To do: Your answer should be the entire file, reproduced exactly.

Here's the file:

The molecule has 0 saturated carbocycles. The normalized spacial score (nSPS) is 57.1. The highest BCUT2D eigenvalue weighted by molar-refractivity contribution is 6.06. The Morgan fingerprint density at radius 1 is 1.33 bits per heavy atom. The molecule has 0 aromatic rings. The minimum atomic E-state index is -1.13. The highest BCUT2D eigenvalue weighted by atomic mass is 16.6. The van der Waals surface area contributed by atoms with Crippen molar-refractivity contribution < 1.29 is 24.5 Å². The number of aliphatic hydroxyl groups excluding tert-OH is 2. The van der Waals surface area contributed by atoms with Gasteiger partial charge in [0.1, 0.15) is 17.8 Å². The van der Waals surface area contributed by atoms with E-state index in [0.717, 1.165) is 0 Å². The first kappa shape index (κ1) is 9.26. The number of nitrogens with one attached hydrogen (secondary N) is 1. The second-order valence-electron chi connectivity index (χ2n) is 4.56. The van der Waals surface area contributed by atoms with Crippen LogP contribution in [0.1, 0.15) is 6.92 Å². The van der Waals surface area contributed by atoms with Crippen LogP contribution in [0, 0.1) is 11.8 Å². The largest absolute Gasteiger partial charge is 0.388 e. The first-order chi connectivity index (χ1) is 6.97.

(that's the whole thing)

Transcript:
The molecule has 0 saturated carbocycles. The normalized spacial score (nSPS) is 57.1. The highest BCUT2D eigenvalue weighted by molar-refractivity contribution is 6.06. The Morgan fingerprint density at radius 1 is 1.33 bits per heavy atom. The molecule has 0 aromatic rings. The minimum atomic E-state index is -1.13. The highest BCUT2D eigenvalue weighted by atomic mass is 16.6. The van der Waals surface area contributed by atoms with Crippen molar-refractivity contribution < 1.29 is 24.5 Å². The number of aliphatic hydroxyl groups excluding tert-OH is 2. The van der Waals surface area contributed by atoms with Gasteiger partial charge in [0.1, 0.15) is 17.8 Å². The van der Waals surface area contributed by atoms with E-state index in [0.717, 1.165) is 0 Å². The first kappa shape index (κ1) is 9.26. The number of nitrogens with one attached hydrogen (secondary N) is 1. The second-order valence-electron chi connectivity index (χ2n) is 4.56. The van der Waals surface area contributed by atoms with Crippen LogP contribution in [0.1, 0.15) is 6.92 Å². The van der Waals surface area contributed by atoms with Crippen LogP contribution in [0, 0.1) is 11.8 Å². The largest absolute Gasteiger partial charge is 0.388 e. The first-order chi connectivity index (χ1) is 6.97.